The Dacus'ville township siniging
convention is asked to be present
both days and take charge of the
music. We urge each church in the
association to elect delegates and
such as will attend this meeting both
We want to revive interest in all
our denominational work especially
the union meeting. Therefore we
beg that our people lay aside their
business interests for one or two
days and let us serve the Lord.
Many soldier boys were seen in
Pickens last week. We are always
glad to have them with us.
By an American Soldie
When the Lusitania w.
Guy Empey decided tha
wait for his country to de
he sailed without orders
and enlisted as a Canadit
He recounts this incid
THE TOP" in less thar
words. In a few thousal
he completes his experien
-and after that he is ii
the greater part of the e
* before he was invalided
"Front Line Trenches."
"OVER THE TOP" is
by one of the America1
went to France, has bec
batant and has seen long
Sergeant Empey tells'a
means and feels like:
to be wounded seven tim
to live for a year and a
and rats and shells;
to be covered with "cool
to get rid of them;
to go "over the top" in a
to grasp for your gas
second's delay mean'i
to capture a Prussian;
to get tangled up in ba
to lie for thirty-six hot
For a year and a half,
saw more actual hIng
gbout the~ w pr. jIls e
touch oflhumor o
We take pleasure in anno
and that it will appear ik
IN THIS NEW,
S PICKENS CHAPTER
RED CROSS NOTES
.Mrs.- G. R. Hendricks has just re
turned from Easley, where a most
enthusiastic class of twenty-seen
busy women. completed the course in
mueica''diessings. A box of 000 ar
icles for use in operating rooms,
etc., is the result of their labor.
afuclk cedit is due the class, aill of S
Arhom made many sacrifices to take
.his course. The corps of senool
teachers and mothers with numer
>us home duties were all only too
clad to do something for suffering
iumanity and our boys "over there."
The Griffin section of our county
:ontinues to show its interest in the
zreat work, and Mr. Sheriff Bron,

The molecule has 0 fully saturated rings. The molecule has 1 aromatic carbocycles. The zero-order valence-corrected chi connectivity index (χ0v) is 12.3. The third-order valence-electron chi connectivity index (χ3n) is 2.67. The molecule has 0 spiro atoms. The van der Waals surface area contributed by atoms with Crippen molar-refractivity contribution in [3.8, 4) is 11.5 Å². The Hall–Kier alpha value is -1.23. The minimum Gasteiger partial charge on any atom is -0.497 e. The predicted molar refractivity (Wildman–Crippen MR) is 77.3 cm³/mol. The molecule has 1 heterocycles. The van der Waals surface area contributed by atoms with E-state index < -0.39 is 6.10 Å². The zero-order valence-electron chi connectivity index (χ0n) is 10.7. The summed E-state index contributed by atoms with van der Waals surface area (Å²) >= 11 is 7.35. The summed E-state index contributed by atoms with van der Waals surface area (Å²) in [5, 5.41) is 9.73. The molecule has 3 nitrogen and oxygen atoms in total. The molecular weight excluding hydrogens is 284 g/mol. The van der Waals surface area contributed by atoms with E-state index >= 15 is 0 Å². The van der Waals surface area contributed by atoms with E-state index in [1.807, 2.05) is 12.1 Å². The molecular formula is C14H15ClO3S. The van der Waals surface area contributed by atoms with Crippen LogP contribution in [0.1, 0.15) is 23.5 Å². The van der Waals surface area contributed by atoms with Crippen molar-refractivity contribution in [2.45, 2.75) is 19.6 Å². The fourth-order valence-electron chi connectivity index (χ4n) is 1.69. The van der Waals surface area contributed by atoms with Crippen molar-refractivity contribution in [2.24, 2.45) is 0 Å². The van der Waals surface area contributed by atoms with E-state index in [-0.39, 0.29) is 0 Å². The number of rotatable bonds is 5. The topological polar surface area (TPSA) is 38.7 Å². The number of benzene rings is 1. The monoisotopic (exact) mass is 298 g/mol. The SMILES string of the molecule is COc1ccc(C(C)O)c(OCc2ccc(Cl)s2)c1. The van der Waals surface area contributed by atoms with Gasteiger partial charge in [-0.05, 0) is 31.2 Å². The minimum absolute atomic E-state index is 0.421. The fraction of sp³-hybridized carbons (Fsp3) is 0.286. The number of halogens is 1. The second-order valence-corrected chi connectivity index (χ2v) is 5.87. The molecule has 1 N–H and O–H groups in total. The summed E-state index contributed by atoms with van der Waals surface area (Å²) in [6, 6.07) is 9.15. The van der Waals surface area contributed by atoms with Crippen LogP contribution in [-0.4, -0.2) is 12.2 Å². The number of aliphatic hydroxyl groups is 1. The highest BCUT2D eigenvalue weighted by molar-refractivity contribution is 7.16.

:hairman of membership committee,
is adding many names daily to his
A most acceptable gift to the Red
Cross rooms at present would be a
load of wood. While the women are
busy at work a cheerful fire would t
be m1ost encouraging.
The following letter shows how
mucli the work of the ted (Cross is
U. S. S. New Orleans, 13
Cai-e 'ostmaster, New York City.
February 1s, 1918.
Pe'retary Re'l Cross Chapter,
P'ickenis, S. C.: 1
.ly Dear tadam
I had s'veral pleasant surprises
awaiting me on our arrival in the I
"States," but none more pleasant. I
than the one from the Pickens Red
I wish to extend to you, the Chap
tei and particularly the ladies who
so kindly thought of me., my sincere
thanks for the useful articles re
Wishing you great success in the
great work you are doing for thei
boys and assuring you of our (1
speak for all) appreciation, I am,
Very sincerely yours,
Arthur R. Allen.
Dick Richey, a motor truck driver
with the army and stationed at Pe
tersburg, Va., visited his mother in
Anderson county last week. They
also visited relatives in Piekens
while Dick was here.
vorking a few yards away;
"No Man's Land."
Land"this American soldier
respondent who has written
brilling, and lightened by a
.ey ar6 True.
ghts to thisaremarkable story
THE WADE HAMPTOWt BED.
The United Daughters of. the Con
federacy have been busily. enaged
in war relief work ever since the
great conflict began, and as one re